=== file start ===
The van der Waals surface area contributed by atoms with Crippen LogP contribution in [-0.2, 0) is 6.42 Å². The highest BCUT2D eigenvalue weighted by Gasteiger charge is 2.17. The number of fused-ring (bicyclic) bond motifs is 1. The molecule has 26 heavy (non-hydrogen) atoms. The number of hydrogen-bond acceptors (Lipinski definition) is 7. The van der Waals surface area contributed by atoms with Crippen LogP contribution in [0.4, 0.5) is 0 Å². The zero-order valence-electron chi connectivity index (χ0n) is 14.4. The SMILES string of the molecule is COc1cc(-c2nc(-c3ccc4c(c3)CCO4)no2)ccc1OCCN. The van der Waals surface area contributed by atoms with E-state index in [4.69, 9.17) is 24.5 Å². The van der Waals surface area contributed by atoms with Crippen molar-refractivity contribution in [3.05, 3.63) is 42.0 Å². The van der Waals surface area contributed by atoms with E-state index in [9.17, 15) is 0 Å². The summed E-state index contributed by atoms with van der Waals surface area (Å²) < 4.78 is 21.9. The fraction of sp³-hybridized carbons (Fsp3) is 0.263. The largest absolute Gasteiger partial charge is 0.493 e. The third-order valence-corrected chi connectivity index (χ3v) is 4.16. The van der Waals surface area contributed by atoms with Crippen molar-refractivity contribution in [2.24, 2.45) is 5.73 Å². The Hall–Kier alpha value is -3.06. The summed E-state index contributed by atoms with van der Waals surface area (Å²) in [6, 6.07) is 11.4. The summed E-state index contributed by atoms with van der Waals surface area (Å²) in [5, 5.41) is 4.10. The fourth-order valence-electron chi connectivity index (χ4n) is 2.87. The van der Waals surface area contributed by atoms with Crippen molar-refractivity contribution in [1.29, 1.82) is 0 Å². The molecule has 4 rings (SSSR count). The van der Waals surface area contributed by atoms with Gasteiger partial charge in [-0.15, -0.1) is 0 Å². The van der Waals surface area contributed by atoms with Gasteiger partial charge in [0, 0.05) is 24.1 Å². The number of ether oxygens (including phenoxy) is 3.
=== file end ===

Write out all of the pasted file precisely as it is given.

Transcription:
The van der Waals surface area contributed by atoms with Crippen LogP contribution in [-0.2, 0) is 6.42 Å². The highest BCUT2D eigenvalue weighted by Gasteiger charge is 2.17. The number of fused-ring (bicyclic) bond motifs is 1. The molecule has 26 heavy (non-hydrogen) atoms. The number of hydrogen-bond acceptors (Lipinski definition) is 7. The van der Waals surface area contributed by atoms with Crippen LogP contribution in [0.4, 0.5) is 0 Å². The zero-order valence-electron chi connectivity index (χ0n) is 14.4. The SMILES string of the molecule is COc1cc(-c2nc(-c3ccc4c(c3)CCO4)no2)ccc1OCCN. The van der Waals surface area contributed by atoms with E-state index in [4.69, 9.17) is 24.5 Å². The van der Waals surface area contributed by atoms with Crippen molar-refractivity contribution in [3.05, 3.63) is 42.0 Å². The van der Waals surface area contributed by atoms with E-state index in [9.17, 15) is 0 Å². The summed E-state index contributed by atoms with van der Waals surface area (Å²) < 4.78 is 21.9. The fraction of sp³-hybridized carbons (Fsp3) is 0.263. The largest absolute Gasteiger partial charge is 0.493 e. The third-order valence-corrected chi connectivity index (χ3v) is 4.16. The van der Waals surface area contributed by atoms with Crippen molar-refractivity contribution in [2.24, 2.45) is 5.73 Å². The Hall–Kier alpha value is -3.06. The summed E-state index contributed by atoms with van der Waals surface area (Å²) in [6, 6.07) is 11.4. The summed E-state index contributed by atoms with van der Waals surface area (Å²) in [5, 5.41) is 4.10. The fourth-order valence-electron chi connectivity index (χ4n) is 2.87. The van der Waals surface area contributed by atoms with Crippen molar-refractivity contribution in [1.29, 1.82) is 0 Å². The molecule has 4 rings (SSSR count). The van der Waals surface area contributed by atoms with Gasteiger partial charge in [-0.15, -0.1) is 0 Å². The van der Waals surface area contributed by atoms with Gasteiger partial charge in [0, 0.05) is 24.1 Å². The number of ether oxygens (including phenoxy) is 3.